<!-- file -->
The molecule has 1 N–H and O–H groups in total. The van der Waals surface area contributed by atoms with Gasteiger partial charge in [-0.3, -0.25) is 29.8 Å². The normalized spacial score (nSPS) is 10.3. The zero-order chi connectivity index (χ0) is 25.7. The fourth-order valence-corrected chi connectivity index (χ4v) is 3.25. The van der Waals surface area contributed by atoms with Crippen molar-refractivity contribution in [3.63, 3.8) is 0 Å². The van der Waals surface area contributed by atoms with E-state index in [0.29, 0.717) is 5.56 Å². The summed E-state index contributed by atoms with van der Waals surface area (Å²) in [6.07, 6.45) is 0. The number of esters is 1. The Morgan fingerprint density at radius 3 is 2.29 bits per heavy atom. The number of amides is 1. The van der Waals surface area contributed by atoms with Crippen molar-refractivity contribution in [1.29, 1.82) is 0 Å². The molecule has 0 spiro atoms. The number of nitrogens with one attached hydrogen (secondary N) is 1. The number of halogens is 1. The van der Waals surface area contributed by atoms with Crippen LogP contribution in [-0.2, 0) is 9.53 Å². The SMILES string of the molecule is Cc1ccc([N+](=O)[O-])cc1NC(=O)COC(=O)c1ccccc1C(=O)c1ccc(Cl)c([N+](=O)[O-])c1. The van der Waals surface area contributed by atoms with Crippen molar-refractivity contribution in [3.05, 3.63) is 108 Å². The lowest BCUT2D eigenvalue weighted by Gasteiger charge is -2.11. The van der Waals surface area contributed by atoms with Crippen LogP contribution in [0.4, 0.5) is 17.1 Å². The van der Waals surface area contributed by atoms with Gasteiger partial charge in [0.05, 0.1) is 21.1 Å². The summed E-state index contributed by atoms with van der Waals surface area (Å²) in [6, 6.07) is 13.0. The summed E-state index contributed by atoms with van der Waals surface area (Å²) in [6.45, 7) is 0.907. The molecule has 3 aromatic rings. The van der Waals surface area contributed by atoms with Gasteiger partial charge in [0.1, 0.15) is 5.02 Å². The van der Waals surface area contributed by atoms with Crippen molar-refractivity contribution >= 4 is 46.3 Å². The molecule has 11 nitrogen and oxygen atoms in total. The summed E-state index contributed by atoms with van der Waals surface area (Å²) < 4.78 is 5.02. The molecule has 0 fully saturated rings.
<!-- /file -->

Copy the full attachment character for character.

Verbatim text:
The molecule has 1 N–H and O–H groups in total. The van der Waals surface area contributed by atoms with Gasteiger partial charge in [-0.3, -0.25) is 29.8 Å². The normalized spacial score (nSPS) is 10.3. The zero-order chi connectivity index (χ0) is 25.7. The fourth-order valence-corrected chi connectivity index (χ4v) is 3.25. The van der Waals surface area contributed by atoms with Crippen molar-refractivity contribution in [3.63, 3.8) is 0 Å². The van der Waals surface area contributed by atoms with E-state index in [0.29, 0.717) is 5.56 Å². The summed E-state index contributed by atoms with van der Waals surface area (Å²) in [6.07, 6.45) is 0. The number of esters is 1. The Morgan fingerprint density at radius 3 is 2.29 bits per heavy atom. The number of amides is 1. The van der Waals surface area contributed by atoms with Crippen molar-refractivity contribution in [1.29, 1.82) is 0 Å². The molecule has 0 spiro atoms. The number of nitrogens with one attached hydrogen (secondary N) is 1. The number of halogens is 1. The van der Waals surface area contributed by atoms with Crippen LogP contribution in [-0.2, 0) is 9.53 Å². The SMILES string of the molecule is Cc1ccc([N+](=O)[O-])cc1NC(=O)COC(=O)c1ccccc1C(=O)c1ccc(Cl)c([N+](=O)[O-])c1. The van der Waals surface area contributed by atoms with Crippen molar-refractivity contribution in [3.05, 3.63) is 108 Å². The lowest BCUT2D eigenvalue weighted by Gasteiger charge is -2.11. The van der Waals surface area contributed by atoms with Crippen LogP contribution in [0.4, 0.5) is 17.1 Å². The van der Waals surface area contributed by atoms with Gasteiger partial charge in [0.05, 0.1) is 21.1 Å². The summed E-state index contributed by atoms with van der Waals surface area (Å²) in [6, 6.07) is 13.0. The summed E-state index contributed by atoms with van der Waals surface area (Å²) in [6.45, 7) is 0.907. The molecule has 3 aromatic rings. The van der Waals surface area contributed by atoms with Gasteiger partial charge in [0.1, 0.15) is 5.02 Å². The van der Waals surface area contributed by atoms with Crippen molar-refractivity contribution >= 4 is 46.3 Å². The molecule has 11 nitrogen and oxygen atoms in total. The summed E-state index contributed by atoms with van der Waals surface area (Å²) < 4.78 is 5.02. The molecule has 0 fully saturated rings.